Fredericksburg has a complicated identity.
It lies below the Mason–Dixon line, but above the so-called Sweet Tea line. It’s officially part of the Washington metropolitan area, but doesn’t particularly like to think of itself as part of Northern Virginia.
And it’s where Wegmans, a Rochester, N.Y.-based grocery chain, meets Publix, which calls Lakeland, Fla., home.
“There really is this epicenter feel,” Jennifer Guibord, HUB Ltd.’s director of creative development, said Thursday at the first of two sessions focusing on the design firm’s progress toward creating a unified brand identity for the city. “You are in the center of a lot of different things.”
HUB Collective, which is based in a Portland, Ore., has been working since December on the branding project. It first looked at what people were saying about Fredericksburg, and then Guibord and Bryan Brooks, HUB’s strategic project manager, visited the city in January to hold 90-minute focus group sessions to get perspectives from various people in the community.
City officials decided that Fredericksburg needed an official brand because it uses a variety of images that have been created over the years. They range from the city’s official seal, which features two feathers from the badge of the Prince of Wales to memorialize Prince Frederick, for whom the City of Fredericksburg was named; to a stylized silhouette of the downtown skyline that’s the Department of Economic Development and Tourism’s logo.
Guibord and Brooks said that they found wide agreement during the group sessions that Fredericksburg is charming; full of welcoming, engaged people; diverse yet segmented; and has lots of potential. But opinions were divided on several important topics, including the role the city’s rich history should play in the brand narrative, the role the Rappahannock River should play and whether Fredericksburg is part of Northern Virginia.
“Is Fredericksburg part of Northern Virginia? Some said we absolutely are not. That’s manufactured suburbia,” Brooks said. “Others said that we’re becoming that.”
He said that he and Guibord also found that what people think of Fredericksburg shifts according to the topic. If they’re discussing the city’s history and vibrancy, they’re talking about downtown. If the conversation is about diversity and amenities, then they mean the rest of the city. And, if the subject is economic opportunity, then they mean the whole Fredericksburg region.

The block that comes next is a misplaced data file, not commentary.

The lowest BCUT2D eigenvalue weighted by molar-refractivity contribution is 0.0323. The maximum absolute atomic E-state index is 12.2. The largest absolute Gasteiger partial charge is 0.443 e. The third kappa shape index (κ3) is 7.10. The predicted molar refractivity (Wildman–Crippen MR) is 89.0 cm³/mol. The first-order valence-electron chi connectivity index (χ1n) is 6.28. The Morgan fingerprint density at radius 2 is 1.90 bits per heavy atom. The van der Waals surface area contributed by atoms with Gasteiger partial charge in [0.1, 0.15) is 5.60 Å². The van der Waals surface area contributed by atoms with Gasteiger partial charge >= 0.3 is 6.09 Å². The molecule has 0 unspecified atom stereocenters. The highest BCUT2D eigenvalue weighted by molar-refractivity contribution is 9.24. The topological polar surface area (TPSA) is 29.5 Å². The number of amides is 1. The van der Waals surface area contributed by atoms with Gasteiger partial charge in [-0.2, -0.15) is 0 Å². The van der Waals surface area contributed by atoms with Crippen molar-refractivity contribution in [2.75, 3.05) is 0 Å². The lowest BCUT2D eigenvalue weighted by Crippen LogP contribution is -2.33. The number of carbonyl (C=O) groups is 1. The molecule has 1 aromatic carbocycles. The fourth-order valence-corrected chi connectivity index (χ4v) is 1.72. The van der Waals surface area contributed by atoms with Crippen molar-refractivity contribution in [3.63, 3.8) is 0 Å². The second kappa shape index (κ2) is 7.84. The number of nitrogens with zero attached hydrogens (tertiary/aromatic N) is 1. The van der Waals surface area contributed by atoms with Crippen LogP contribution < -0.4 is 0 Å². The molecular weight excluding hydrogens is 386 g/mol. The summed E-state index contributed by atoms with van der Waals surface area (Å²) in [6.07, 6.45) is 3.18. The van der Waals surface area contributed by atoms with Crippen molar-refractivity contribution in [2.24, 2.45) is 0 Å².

“People are using Fredericksburg interchangeably for all that,” Brooks said.
Still, one idea that kept cropping up was the notion that Fredericksburg is real and authentic, especially in contrast to cookie-cutter communities to the north. And while it has 300 years of history, it is looking toward the future, he said.
“Are we missing anything?” Brooks asked the 21 people attending the session at the Mayfield Civic Association Community Building.
The Rev. Hashmel Turner said that the recent controversy over the slave auction block downtown has raised awareness of the city’s black history, and he wants to make sure it is included in the branding effort. Asked for an example, he pointed out that 10,000 slaves crossed the Rappahannock at Fredericksburg to find freedom in Stafford County during the Civil War.
Sue Henderson, who is a member of the Fredericksburg Arts Commission, said that the art community is another group that feels that it isn’t getting enough attention.
“There’s a great diversity of things happening,” she said. “We want to make sure it’s included.”
Fredericksburg chef and restaurant owner Joy Crump wanted to know if HUB Collective is focusing on what makes Fredericksburg unique or the same as everyone else. Guibord said that there are two approaches that a branding process can take. One is to highlight how a locality is competitive with other localities, and the other is how it’s different from the rest. She said that they’re focusing on what differentiates Fredericksburg.
“You have a downtown. The surrounding counties don’t have a walkable downtown,” Guibord said. “Your history is a differentiator.”
Brooks said that they’ve looked at other cities to see if they’re leaning into their history or pushing it away. Charleston, he said, is emphasizing its Old South charm, while Providence, R.I., which went through a period where it had a reputation for mobsters, is taking a fresh, forward-looking approach.
“We’re trying to take a balanced approach,” he said. “We haven’t narrowed it down. We want to find the right balance so it’s not Williamsburg, or that Fredericksburg was established yesterday.”
Jan Eckert said that one reason the city wants to brand itself is to help with economic development, and wanted to know if HUB Collective was thinking of how it would position the city to compete regionally, statewide or nationally. She said that there will be a lot of renewed interest in Virginia because of Amazon’s plans to build a headquarters in Northern Virginia.
Guibord said that they have been focused mainly on the region, since most data suggests that people relocate within a 50-mile radius. Brooks added that people decide where to live based on quality of life, not where jobs are located. That, in turn, is causing businesses to locate where their workforce is.
One question that popped up at both the session in Mayfield and the one at the Dorothy Hart Community Center was whether Brooks and Guibord had talked with the city’s youth, since they are its future. They said that only a few had attended the earlier sessions. There were several offers from people willing to arrange meetings with students at James Monroe High School and the University of Mary Washington.
Brooks said that he and Guibord are halfway through the branding process, and expect to finish by the end of July. It will include a logo, font, illustrations and photography to create a cohesive presence for the city.